I recently outed myself as a Philistine, by rating one of the 100 all-time best novels 2 out of 5 (“it was okay”) on Goodreads. First published in 1915, The Good Soldier by Ford Madox Ford had sat unloved on my bookshelf for several years when it was chosen for my book group. When the time came to read it, I realised why I’d given up on it the first time round. It’s the story of the relationship between two wealthy couples, and the sexual intrigues and emotional betrayals behind their respectable facades. The novel is considered a master class in the unreliable narrator that has inspired many distinguished 20th-century writers. So why didn’t it work for me?
It was only when one of the group shared her thoughts about what the narrator was really up to that I could see any value in the novel. Now, while every reader is entitled to her idiosyncratic likes and dislikes, I’ve been bothered before by my bafflement, so I wondered, in this case, whether the limitation were more in me than in the book. If the narrator had been my client, I’m sure I’d have worked somewhat harder to understand him but, even when reading for reviews, I can’t treat perusing a novel as work. In this case, I quickly lost patience with a narrator who plays hard to get.
Frankly, I was bored. But psychoanalytic thinking never takes boredom at face value. It can never be neutral. It must be masking something else.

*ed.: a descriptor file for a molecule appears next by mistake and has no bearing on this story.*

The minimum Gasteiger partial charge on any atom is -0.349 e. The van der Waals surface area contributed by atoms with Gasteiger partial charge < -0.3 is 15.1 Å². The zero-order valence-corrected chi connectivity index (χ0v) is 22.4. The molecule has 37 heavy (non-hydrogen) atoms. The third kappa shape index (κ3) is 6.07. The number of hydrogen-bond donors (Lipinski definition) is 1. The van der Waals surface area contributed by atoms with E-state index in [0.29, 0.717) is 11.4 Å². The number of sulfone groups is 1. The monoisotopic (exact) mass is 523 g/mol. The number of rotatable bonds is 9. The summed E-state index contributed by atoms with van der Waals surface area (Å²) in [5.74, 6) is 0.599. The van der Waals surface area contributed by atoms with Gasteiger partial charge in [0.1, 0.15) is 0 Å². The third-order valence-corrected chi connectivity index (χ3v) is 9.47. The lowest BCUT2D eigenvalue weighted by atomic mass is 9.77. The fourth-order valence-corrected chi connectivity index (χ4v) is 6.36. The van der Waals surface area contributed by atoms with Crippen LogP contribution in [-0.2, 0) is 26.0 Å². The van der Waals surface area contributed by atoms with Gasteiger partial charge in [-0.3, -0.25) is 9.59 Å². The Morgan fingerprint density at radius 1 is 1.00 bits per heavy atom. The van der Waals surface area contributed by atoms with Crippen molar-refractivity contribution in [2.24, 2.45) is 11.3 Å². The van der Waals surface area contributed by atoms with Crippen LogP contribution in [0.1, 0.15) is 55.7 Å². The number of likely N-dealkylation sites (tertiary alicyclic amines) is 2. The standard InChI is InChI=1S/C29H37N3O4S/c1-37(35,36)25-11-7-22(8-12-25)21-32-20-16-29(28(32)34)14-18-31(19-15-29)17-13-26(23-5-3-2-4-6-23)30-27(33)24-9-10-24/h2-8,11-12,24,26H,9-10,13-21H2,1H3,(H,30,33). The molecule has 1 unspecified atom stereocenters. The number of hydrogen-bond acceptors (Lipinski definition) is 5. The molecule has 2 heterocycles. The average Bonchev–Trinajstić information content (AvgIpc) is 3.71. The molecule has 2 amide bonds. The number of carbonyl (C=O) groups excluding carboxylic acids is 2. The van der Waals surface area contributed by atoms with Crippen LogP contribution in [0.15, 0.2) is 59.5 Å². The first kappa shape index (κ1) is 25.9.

My thoughts drifted to the research on spoilers and personality style I blogged about earlier this year. The researchers investigated the separate impacts of need for cognition (welcoming intellectual effort) and need for affect (valuing emotion in one’s life) but, as someone who values both thinking and feeling, I don’t believe either can help explain my unwillingness to grapple with The Good Soldier. A discussion in relation to Sarah Brentyn’s essay, Writer Unplugged served to remind me of the richness of the space where emotion and cognition come together. In my understanding of psychoanalytic theory, the greatest depth is in the synthesis of thinking and feeling – but it does take effort. I used to put that effort into my clinical work. I now put it into my own writing. I’ll put it into some of my relationships. But I wasn’t prepared to give it to Ford Madox Ford.
Given that, according to cognitive poetics we approach fiction in the manner we approach real-life relationships, it’s likely that our formative experiences will impact on how we read. Insecure attachment might once have made me more willing than most to battle to engage with an aloof or distant “other”, now I’m probably less willing than average to put in the effort to bridge the gap. I’m sure that not pursuing the unattainable contributes to my current happiness, but my experience of The Good Soldier shows there are times I’ll miss out. How about you? Are you willing to wrestle with a narrator who plays hard to get?
I should point out that I drafted this post before discovering that one early reviewer didn’t even consider my novel worth the two stars I gave Ford Madox Ford. But I’m really enjoying the reviews that are coming through the blog tour: the diversity is fascinating and it’s a real honour when readers give it such thought.